Volunteer Food Service Worker Training
The popularity of fairs, street festivals, and community suppers in America’s small town and big cities continues to grow. We love to share our diverse cultures and cuisines with others in the community. These events may be held at fairgrounds, on city streets, or in a church–often with limited food preparation and sanitary facilities. Food is served by volunteers who may not have the food safety knowledge and skills needed to prepare food safely.
Organizations serving food at these events have an obligation by law, to provide safe food to the public. The consequences of a foodborne illness outbreak at these types of events could be devastating personally and financially to any organization- either non-profit or for- profit. This curriculum was designed to help you and your organization reduce the chance that a foodborne illness outbreak will ruin your event.
The materials are based on a Pre-Operational Guide for Temporary Food Establishments developed by the Plan Review Committee of the Conference for Food Protection and adopted by the Food and Drug Administration in 2000. A copy of these guidelines may be found on the FDA website:
Training materials include:
1. The Planning Guide and Food Safety Plan Template which is designed to assist an organization in operating the event in a manner that reduces the risk of foodborne illness for patrons; and to comply with local/state food safety regulations. The Planning Guide is contains food safety information and a variety of forms that can be used for planning the event and for food safety practices record-keeping.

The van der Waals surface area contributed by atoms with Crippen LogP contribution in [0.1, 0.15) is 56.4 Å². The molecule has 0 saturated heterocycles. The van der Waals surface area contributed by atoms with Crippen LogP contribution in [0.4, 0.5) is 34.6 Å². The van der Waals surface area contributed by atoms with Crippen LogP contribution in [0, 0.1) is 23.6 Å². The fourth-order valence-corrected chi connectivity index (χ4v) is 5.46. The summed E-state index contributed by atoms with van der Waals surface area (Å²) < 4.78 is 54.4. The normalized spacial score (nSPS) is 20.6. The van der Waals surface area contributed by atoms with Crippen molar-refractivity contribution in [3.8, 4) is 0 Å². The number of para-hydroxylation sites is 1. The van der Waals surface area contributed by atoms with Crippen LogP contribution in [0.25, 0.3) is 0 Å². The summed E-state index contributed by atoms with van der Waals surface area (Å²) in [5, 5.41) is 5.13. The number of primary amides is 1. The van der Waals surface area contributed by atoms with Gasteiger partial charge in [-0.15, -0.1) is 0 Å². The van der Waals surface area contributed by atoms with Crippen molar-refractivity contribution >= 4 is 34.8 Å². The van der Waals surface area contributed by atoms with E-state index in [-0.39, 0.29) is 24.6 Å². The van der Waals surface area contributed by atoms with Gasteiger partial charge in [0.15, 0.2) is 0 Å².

2. A series of short Toolbox Lessons that may be used to train site coordinators and/or food workers. The lessons are based on the basic food safety principles of the nationally recognized “Fight BAC” campaign. Each Toolbox includes links to websites offering additional information. The following toolbox lessons can be downloaded in PDF format:
A PowerPoint presentation designed to be used with volunteer foodservice workers. The presentation includes information on current outbreaks at temporary food events, cause and prevention of foodborne illness, their responsibilities in planning and conducting a food event that is “safe”, a review of the contents of the Planning Guide and Food Safety Template.
A worker training booklet, “Five Steps to Food Safety,” that includes the information presented in the toolboxes.
For More Information, Please Contact:
Research Associate/Food Safety Specialist
Department of Fisheries, Animal and Veterinary Science
University of Rhode Island
530 Liberty Lane
West Kingston, RI 02892